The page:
I didn't arrive on the planet that long ago, but it seemed like you could get lost pretty easy back then.
Not like characters in Dickens, who can simply disappear into London for the rest of their lives - even by accident - but something like that.
If I wanted to run away from home, I could really be out of touch for a while, not just unfindable, but with pretty good excuses - even when our house had a phone (it didn't have an answering machine).
If I got abroad, then my only mailing address at the main Post Office (called Poste Restante) didn't guarantee delivery (I had to go collect it). If I kept moving cities, then dead letters would pile up before getting 'returned to sender' eventually.
And I really did feel drawn to the nomadic life. Not just for that romantic, bohemian, gypsy life - if you check out how our culture treats people with no fixed abode (or 'homeless' as we like to call them) then the romance drains away from the lifestyle pretty fast.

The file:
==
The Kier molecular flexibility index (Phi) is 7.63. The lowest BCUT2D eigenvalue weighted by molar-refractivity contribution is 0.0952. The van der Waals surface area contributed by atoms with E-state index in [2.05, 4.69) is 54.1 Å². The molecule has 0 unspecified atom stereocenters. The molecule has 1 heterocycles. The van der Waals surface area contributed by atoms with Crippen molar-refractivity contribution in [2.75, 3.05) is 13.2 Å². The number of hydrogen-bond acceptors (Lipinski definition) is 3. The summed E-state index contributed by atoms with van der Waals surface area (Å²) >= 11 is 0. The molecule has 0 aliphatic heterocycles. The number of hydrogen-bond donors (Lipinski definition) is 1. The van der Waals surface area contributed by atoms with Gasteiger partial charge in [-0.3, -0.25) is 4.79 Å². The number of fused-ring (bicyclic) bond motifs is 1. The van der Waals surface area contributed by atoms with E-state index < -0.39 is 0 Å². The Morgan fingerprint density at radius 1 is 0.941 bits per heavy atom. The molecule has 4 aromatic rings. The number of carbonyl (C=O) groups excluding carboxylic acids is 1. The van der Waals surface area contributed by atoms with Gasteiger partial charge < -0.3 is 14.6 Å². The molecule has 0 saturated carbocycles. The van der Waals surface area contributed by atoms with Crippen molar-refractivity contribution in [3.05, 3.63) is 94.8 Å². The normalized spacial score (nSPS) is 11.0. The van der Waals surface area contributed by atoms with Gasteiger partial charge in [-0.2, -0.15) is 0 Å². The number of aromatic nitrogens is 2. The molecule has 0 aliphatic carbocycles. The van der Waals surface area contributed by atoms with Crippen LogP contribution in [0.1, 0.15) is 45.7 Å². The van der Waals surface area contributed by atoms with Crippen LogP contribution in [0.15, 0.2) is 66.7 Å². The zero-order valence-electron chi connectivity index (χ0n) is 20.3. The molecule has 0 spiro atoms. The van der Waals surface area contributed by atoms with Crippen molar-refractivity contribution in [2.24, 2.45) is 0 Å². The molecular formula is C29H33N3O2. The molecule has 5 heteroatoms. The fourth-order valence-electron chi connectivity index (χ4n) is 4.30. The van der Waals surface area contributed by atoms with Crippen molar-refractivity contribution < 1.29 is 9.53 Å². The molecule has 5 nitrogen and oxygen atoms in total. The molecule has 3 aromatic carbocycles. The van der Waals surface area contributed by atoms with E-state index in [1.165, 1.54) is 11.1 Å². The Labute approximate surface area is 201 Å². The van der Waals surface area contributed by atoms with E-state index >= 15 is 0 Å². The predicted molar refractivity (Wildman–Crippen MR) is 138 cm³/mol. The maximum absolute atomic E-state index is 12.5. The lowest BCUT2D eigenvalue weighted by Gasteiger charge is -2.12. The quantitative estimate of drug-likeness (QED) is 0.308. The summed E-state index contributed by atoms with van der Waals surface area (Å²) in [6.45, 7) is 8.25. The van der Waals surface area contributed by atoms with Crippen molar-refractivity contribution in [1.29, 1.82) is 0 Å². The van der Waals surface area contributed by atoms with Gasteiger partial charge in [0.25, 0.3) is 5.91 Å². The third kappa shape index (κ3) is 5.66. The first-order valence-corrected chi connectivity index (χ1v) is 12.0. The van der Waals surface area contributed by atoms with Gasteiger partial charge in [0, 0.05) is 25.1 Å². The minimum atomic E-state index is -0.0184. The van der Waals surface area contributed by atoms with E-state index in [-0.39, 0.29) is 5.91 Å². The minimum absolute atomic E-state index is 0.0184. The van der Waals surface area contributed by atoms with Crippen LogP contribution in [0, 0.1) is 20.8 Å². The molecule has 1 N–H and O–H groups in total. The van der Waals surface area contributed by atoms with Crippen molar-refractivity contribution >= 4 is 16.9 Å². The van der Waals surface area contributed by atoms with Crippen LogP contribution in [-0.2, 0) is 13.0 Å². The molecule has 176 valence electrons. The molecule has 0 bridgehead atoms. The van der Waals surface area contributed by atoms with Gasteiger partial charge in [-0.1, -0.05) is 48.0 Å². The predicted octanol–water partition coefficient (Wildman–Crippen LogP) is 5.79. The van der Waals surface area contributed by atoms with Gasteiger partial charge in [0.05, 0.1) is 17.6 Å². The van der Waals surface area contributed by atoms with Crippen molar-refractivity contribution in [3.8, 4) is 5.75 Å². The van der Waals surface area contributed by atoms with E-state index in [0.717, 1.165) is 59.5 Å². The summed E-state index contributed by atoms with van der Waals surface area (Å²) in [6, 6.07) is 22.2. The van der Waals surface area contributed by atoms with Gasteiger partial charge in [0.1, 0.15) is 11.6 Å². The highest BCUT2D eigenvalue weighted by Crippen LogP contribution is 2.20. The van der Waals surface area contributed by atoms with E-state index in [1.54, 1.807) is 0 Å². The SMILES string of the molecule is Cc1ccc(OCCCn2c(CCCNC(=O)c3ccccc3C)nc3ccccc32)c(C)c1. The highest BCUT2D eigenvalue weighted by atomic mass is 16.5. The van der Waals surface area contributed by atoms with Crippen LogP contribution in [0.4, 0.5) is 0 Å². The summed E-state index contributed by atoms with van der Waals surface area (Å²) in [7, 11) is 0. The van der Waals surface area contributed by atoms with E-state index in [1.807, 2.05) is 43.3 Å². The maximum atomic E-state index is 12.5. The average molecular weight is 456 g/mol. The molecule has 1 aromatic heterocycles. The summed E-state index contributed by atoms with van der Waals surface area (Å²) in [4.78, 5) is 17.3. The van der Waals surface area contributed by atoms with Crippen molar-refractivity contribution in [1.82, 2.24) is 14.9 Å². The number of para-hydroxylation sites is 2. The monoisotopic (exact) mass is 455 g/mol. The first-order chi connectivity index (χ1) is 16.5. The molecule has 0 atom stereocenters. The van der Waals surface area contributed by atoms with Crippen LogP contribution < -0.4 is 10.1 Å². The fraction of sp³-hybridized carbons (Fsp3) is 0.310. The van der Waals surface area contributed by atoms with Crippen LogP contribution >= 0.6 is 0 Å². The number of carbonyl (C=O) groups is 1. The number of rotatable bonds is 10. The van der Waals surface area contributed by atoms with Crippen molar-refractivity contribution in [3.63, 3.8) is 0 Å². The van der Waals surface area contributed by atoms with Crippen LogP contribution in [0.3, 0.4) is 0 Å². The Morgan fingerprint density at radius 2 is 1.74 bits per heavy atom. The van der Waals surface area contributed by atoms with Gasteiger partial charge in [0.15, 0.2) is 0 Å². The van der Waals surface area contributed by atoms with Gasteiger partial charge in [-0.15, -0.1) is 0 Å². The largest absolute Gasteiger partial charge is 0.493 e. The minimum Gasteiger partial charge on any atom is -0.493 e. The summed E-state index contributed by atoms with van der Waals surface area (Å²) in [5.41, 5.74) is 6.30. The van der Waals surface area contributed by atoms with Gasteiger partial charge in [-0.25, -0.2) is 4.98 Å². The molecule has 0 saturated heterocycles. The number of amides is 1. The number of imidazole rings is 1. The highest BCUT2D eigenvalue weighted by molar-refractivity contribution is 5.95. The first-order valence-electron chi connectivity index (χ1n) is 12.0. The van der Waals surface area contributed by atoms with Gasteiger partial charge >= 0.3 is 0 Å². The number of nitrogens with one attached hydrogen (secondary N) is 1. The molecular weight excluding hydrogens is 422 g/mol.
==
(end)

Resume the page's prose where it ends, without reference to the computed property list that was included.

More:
The fact remained, that in the UK, as I grew up, all the land belonged to someone. If not to individuals, then to Councils (parks), the Forestry Commission, The National Trust, etc. As a landless serf, I had literally no right to stop and sleep anywhere (without permission, or paying rent).
I felt pretty grumpy about that, as I felt sure I never would 'own' a piece of land. Not only because the chances of my earning enough seemed slim (even before the folly of 'easy mortgages'), but because I tended to side with the nomadic peoples of the world in not understanding the concept exactly. From the Amazon rain forest to the American Plains, to most desert folks, people understood having hunting rights, or priority on a water hole, a favourite tree, or something like that, but the idea of fencing it all off and keeping other people out never seems to have occurred to them.
Farmers and settlers invented that territorial thing as a lock down...with lines drawn, walls built, and all that. And that stage in cultural evolution seems to have also led to nation states and other borders and boundaries getting defined.
Plus turf wars, of course, and other property rights, like inheritance.